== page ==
OppFi to pay more than $ 2 million to settle DC’s continuing interest rate cap
- Loan manager OppFi agreed to pay $ 1.5 million in restitution to more than 4,000 Washington, DC residents in a settlement announced Tuesday after the DC attorney general sued the company for charging interest at a rate Annual Percentage (APR) well above the district’s 24% cap.
- The lender also agreed to waive over $ 640,000 in interest owed by these borrowers and pay an additional $ 250,000 to the district. OppFi agreed to stop offering loans with APR above 24% to residents of DC, either directly or in partnership with a bank.
- OppFi resolves the problem “to avoid the expense of protracted litigation,” the company said in a statement, according to American Banker. He denies the accusation by DC Attorney General Karl Racine that he engaged in deceptive or unfair practices.
Racine alleges that OppFi provided DC residents with 160% APR loans between 2018 and May 2020.
âSo-called financial services companies that operate in the District of Columbia – whether physically or via the Internet – cannot legally charge DC consumers above that 24% rate,â Racine said in a report. press release Tuesday. “Companies that do so violate DC law and will be held accountable.”
Tuesday’s settlement marks the latest fallout from the debate over which party is the “real lender” when fintech As OppFi partners with a bank to lend to consumers. Some state attorneys general have argued that fintechs use state-based partner banks with lax restrictions on interest rates to bypass caps in more stringent states.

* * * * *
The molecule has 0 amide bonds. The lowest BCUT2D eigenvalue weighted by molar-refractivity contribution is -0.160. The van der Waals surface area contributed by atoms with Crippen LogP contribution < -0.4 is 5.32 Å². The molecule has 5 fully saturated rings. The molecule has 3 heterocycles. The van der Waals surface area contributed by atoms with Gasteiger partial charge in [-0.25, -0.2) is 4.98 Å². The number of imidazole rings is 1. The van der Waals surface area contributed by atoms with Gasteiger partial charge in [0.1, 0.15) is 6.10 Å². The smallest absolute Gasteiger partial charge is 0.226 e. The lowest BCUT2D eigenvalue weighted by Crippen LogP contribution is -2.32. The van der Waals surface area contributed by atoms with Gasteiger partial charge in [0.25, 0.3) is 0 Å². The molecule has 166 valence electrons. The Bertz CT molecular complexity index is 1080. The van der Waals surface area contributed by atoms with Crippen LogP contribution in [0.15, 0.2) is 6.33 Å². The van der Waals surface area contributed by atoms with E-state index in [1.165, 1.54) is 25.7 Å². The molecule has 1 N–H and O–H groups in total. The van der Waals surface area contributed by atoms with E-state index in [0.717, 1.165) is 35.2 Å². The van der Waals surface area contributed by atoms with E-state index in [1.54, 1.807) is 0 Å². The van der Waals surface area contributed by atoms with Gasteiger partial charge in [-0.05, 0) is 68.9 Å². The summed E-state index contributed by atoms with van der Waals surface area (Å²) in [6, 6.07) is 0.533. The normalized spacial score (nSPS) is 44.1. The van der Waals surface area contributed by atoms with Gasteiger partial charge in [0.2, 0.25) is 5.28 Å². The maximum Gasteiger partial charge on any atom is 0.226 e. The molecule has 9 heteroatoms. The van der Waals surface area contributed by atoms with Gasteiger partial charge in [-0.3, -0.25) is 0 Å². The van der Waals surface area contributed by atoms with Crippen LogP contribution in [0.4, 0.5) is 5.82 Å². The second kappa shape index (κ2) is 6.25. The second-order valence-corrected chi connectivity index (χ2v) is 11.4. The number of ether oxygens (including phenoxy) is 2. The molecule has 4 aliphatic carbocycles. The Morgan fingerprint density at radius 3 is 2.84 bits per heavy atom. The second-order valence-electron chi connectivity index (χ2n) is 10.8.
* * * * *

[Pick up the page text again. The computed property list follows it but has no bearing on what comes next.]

OppFi’s partner banks – FinWise Bank, First Electronic Bank, and Capital Community Bank – are all licensed in Utah, where the law does not specify an interest rate cap.
The Colorado attorney general settled online lenders Avant and Marlette Funding in August 2020 – along with their partner banks, New Jersey-based Cross River Bank and Utah-based WebBank – after the state sued them. four companies in 2017, claiming Avant and Marlette were charging interest and fees above the state’s 36% limit. Although WebBank and Cross River may export interest rate caps from their home states, Colorado argued that Avant and Marlette were the real lenders because they held the predominant economic interest.
Two months later, the Office of the Comptroller of the Currency (OCC) sought to clarify the notion of “true lender”, ruling that a bank is the true lender on loans made in partnership with fintechs if, at the date of origination, it finances the loan or is named lender in the loan agreement. Also, if a bank is named as the lender in the loan agreement and another bank funds the loan, the first is the real lender, the OCC said.
The Senate and House voted this year to repeal the OCC rule under a Congressional Review Act (CRA) resolution – a decision President Joe Biden codified in June.
Eight attorneys general, including Racine, sued the Federal Deposit Insurance Corp. (FDIC) in August 2020 as part of a strike against that regulator’s “valid-once-established” rule, which also governs the scope of state interest rate caps.
Tuesday’s settlement isn’t OppFi’s first run-in with regulators this year. The Consumer Financial Protection Bureau (CFPB) opted in August not to take coercive action against fintech following an investigation into whether the company’s practices violated the military lending law, which caps at 36% the interest rate that lenders can charge military borrowers on consumer loans.
OppFi – formerly OppLoans – changed its name this year before a merger with specialist acquisition firm FG New America Acquisition Corp.
âOppLoans will continue to advocate for the need for banks to better serve the millions of everyday consumers who struggle to obtain credit cards and other forms of credit,â an OppFi spokesperson told American Banker.